The new world of retailing looks a lot different than the old one. Mandated shutdowns and a sharp upturn in online shopping have taken a huge toll on brick-and-mortar stores. Some projections show as many as 25,000 stores went out of business in 2020. The survivors are overhauling their offerings and operations, resulting in more innovation in the retail industry in a few months than there’s been in the previous 10 years.
The move to online shopping has been the biggest game-changer. With all but essential stores required to close and consumers sheltering at home, buying has shifted to online, where much of it may remain now that shoppers have grown accustomed to the convenience.
Retailers have been forced to optimize their supply chain inventory, revamp their merchandise mix and forecast demand in an uncertain, fast-changing market. Unable to travel to suppliers and in-person markets, retailers are relying on technology and virtual showrooms to help them stay on top of fashion trends.
The shopping experience itself has evolved, and shoppers may find a different and leaner assortment of goods. Retailers have reconfigured their calendars for apparel and footwear, downplayed seasonality and fine-tuned their offerings to tighten up on inventory. Stores now display items on the floor but sell fresh, packaged items from the backroom.
Customer interactions with sales associates are becoming more personalized. With fitting rooms closed, some stores are offering “virtual try-ons.” Shoppers are likely to find specialty brand retailers based within department stores, and could be receiving more digital and social media outreach from retailers as well.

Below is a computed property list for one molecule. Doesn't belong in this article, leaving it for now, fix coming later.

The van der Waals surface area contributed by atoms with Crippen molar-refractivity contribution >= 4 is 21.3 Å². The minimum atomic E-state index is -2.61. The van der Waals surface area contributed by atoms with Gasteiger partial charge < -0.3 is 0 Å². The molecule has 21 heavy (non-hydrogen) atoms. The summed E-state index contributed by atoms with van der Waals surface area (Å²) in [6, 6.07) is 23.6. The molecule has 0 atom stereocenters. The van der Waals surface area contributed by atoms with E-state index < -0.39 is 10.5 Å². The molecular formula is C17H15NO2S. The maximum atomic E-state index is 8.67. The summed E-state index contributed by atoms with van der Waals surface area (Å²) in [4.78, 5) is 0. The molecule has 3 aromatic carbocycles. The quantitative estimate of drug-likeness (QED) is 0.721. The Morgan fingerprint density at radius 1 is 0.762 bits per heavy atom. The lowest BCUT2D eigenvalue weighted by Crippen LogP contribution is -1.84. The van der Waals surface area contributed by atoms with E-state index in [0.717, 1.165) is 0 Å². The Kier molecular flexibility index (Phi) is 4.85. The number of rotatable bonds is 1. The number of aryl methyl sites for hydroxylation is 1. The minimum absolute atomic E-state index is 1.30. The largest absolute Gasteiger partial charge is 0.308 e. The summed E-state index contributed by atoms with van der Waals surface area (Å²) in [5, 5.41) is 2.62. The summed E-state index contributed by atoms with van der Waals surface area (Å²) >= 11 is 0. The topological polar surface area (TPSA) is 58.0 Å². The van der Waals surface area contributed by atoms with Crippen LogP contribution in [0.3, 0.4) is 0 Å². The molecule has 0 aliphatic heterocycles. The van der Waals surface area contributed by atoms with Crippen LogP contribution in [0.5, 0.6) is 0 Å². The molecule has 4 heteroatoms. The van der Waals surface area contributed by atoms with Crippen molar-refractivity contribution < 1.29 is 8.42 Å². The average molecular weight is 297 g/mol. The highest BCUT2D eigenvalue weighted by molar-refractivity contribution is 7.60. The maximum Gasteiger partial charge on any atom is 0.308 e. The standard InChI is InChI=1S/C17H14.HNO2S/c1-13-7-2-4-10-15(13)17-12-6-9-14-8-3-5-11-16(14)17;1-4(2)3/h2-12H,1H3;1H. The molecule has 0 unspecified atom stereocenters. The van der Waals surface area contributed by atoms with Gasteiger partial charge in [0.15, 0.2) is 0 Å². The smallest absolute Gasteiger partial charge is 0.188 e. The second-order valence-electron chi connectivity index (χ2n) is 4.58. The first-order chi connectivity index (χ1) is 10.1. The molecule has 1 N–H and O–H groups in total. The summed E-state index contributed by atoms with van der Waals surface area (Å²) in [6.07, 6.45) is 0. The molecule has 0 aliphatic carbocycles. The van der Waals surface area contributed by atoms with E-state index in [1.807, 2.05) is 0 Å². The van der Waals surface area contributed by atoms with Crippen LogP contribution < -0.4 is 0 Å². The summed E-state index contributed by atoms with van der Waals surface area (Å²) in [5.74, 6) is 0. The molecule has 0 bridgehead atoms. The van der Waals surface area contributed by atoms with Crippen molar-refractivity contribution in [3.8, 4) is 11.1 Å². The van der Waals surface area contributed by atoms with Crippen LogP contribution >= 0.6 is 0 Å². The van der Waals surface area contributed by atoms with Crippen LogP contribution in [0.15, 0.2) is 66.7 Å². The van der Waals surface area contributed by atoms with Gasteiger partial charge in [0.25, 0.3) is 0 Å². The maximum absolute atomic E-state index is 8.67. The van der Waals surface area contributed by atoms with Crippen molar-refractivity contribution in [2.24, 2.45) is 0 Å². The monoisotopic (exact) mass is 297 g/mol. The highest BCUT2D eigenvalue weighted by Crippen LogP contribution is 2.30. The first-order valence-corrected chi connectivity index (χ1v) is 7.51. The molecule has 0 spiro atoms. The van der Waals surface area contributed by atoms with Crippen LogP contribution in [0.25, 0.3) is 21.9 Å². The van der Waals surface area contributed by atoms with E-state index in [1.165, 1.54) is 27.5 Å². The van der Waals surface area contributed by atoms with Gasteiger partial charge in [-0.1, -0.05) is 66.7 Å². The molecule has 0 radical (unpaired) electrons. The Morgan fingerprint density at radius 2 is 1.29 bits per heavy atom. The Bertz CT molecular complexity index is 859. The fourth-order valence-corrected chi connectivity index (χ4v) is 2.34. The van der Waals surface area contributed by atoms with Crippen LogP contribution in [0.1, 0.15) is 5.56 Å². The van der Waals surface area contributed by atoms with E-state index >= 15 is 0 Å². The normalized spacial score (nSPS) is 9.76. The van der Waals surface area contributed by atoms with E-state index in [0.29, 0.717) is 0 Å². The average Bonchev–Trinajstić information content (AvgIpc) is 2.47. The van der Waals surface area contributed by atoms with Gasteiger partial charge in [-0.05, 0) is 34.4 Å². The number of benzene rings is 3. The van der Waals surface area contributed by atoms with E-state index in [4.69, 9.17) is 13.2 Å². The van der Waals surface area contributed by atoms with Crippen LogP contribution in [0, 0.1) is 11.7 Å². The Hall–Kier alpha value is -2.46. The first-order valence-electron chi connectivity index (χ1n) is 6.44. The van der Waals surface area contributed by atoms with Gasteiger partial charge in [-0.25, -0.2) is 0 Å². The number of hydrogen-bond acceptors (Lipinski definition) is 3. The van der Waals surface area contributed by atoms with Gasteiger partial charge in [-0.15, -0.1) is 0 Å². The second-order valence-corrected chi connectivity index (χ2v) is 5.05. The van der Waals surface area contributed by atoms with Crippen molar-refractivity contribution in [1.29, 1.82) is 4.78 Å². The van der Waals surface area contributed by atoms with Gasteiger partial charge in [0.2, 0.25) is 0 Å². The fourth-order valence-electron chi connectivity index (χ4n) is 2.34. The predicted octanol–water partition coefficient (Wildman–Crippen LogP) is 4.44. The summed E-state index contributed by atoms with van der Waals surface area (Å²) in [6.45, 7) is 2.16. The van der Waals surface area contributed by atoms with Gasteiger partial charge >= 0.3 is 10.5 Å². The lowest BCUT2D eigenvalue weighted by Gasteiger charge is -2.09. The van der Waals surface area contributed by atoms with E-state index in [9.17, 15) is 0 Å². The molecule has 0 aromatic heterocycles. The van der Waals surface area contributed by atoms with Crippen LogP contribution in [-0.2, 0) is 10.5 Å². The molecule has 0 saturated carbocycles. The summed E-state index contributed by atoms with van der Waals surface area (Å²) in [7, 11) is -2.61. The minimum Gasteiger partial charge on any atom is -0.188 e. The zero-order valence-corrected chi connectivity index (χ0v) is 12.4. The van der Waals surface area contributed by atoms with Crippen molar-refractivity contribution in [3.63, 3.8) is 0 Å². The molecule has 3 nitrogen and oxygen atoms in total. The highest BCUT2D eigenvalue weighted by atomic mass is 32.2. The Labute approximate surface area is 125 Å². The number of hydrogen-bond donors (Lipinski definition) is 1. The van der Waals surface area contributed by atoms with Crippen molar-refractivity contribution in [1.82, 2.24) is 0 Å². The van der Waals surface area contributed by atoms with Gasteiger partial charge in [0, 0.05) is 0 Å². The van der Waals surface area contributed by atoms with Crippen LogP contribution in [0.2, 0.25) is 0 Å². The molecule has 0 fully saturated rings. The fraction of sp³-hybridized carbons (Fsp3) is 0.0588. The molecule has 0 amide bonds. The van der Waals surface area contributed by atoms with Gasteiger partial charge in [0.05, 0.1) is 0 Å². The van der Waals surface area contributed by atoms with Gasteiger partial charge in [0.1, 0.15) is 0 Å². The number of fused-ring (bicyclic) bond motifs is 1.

It’s likely there’ll be more shutdowns, acquisitions and consolidations in the retail industry, and online shopping will remain a major factor. But brick-and-mortar stores aren’t going away. Many are trying to win wary shoppers back with curbside or drive-through pickup and contactless delivery and payment.
Many shoppers want to see and touch products and take them home right away. In-person shopping will continue, but stores won’t look the same, and consumers will find a new shopping experience.
The COVID-19 pandemic has dramatically accelerated a major shift in health care that has been under way for years, pushing new technology and innovative practices to the forefront.
This topic was explored in another Golden Seeds Trend Talk with Dr. Laura Forese, Executive Vice President and COO of New York-Presbyterian.
According to Dr. Forese, the rise of telemedicine is one of the most significant changes. With healthcare facilities overburdened and rising concern about the risk of in-person contact, virtual visits have become a popular alternative. Doctors and patients routinely meet in video conferences conducted over the Internet. Both clinicians and consumers have become more comfortable with telemedicine, which has proven not only to be safer, but also cost-effective, timesaving and convenient. That trend is likely to continue.
Technology is coming into play in other ways as well. Devices that communicate with hospital systems electronically enable doctors to monitor patients at home, providing accurate data that can guide treatment.
Artificial intelligence, too, will continue to play a growing role in medicine in the years ahead. Smart devices and machine learning can enable a layperson to take sophisticated measurements that normally require trained experts.
There’s no question that these are uncertain and challenging times. But society is resilient, and we’ve come through many crises in the past and emerged stronger and better. We’re seeing that now. The innovation taking place on many fronts holds promise for a brighter tomorrow.